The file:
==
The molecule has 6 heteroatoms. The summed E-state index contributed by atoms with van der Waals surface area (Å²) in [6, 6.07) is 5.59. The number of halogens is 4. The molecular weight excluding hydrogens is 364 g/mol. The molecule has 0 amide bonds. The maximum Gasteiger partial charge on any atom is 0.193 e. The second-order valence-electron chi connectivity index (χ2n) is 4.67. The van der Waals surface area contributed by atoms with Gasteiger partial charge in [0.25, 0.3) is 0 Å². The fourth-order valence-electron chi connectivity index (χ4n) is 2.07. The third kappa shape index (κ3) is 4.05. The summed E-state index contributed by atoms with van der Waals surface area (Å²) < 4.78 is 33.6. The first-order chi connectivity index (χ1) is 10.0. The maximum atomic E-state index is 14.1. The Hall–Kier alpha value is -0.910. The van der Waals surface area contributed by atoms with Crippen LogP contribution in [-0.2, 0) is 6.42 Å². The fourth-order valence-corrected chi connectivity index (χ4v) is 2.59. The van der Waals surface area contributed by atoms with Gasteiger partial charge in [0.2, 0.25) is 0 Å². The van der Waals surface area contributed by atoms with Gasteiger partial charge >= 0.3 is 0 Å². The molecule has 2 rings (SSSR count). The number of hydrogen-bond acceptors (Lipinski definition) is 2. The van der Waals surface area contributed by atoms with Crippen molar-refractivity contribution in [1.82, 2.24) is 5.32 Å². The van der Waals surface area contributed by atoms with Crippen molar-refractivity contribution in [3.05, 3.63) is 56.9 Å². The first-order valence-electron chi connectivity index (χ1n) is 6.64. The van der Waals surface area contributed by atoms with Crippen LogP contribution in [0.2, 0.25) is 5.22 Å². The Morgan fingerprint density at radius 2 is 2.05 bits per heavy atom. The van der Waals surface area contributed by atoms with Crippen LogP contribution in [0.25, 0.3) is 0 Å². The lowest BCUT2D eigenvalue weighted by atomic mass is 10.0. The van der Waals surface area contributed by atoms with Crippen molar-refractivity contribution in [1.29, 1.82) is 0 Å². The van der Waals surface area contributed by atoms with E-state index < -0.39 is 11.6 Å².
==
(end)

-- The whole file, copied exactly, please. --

The molecule has 6 heteroatoms. The summed E-state index contributed by atoms with van der Waals surface area (Å²) in [6, 6.07) is 5.59. The number of halogens is 4. The molecular weight excluding hydrogens is 364 g/mol. The molecule has 0 amide bonds. The maximum Gasteiger partial charge on any atom is 0.193 e. The second-order valence-electron chi connectivity index (χ2n) is 4.67. The van der Waals surface area contributed by atoms with Gasteiger partial charge in [0.25, 0.3) is 0 Å². The fourth-order valence-electron chi connectivity index (χ4n) is 2.07. The third kappa shape index (κ3) is 4.05. The summed E-state index contributed by atoms with van der Waals surface area (Å²) < 4.78 is 33.6. The first-order chi connectivity index (χ1) is 10.0. The maximum atomic E-state index is 14.1. The Hall–Kier alpha value is -0.910. The van der Waals surface area contributed by atoms with Crippen LogP contribution in [-0.2, 0) is 6.42 Å². The fourth-order valence-corrected chi connectivity index (χ4v) is 2.59. The van der Waals surface area contributed by atoms with Gasteiger partial charge in [0.2, 0.25) is 0 Å². The van der Waals surface area contributed by atoms with Gasteiger partial charge >= 0.3 is 0 Å². The molecule has 2 rings (SSSR count). The number of hydrogen-bond acceptors (Lipinski definition) is 2. The van der Waals surface area contributed by atoms with Crippen molar-refractivity contribution in [1.82, 2.24) is 5.32 Å². The van der Waals surface area contributed by atoms with Crippen molar-refractivity contribution in [3.05, 3.63) is 56.9 Å². The first-order valence-electron chi connectivity index (χ1n) is 6.64. The van der Waals surface area contributed by atoms with Crippen LogP contribution in [0.2, 0.25) is 5.22 Å². The Morgan fingerprint density at radius 2 is 2.05 bits per heavy atom. The van der Waals surface area contributed by atoms with Crippen LogP contribution in [0.25, 0.3) is 0 Å². The lowest BCUT2D eigenvalue weighted by atomic mass is 10.0. The van der Waals surface area contributed by atoms with Crippen molar-refractivity contribution in [1.29, 1.82) is 0 Å². The van der Waals surface area contributed by atoms with E-state index < -0.39 is 11.6 Å².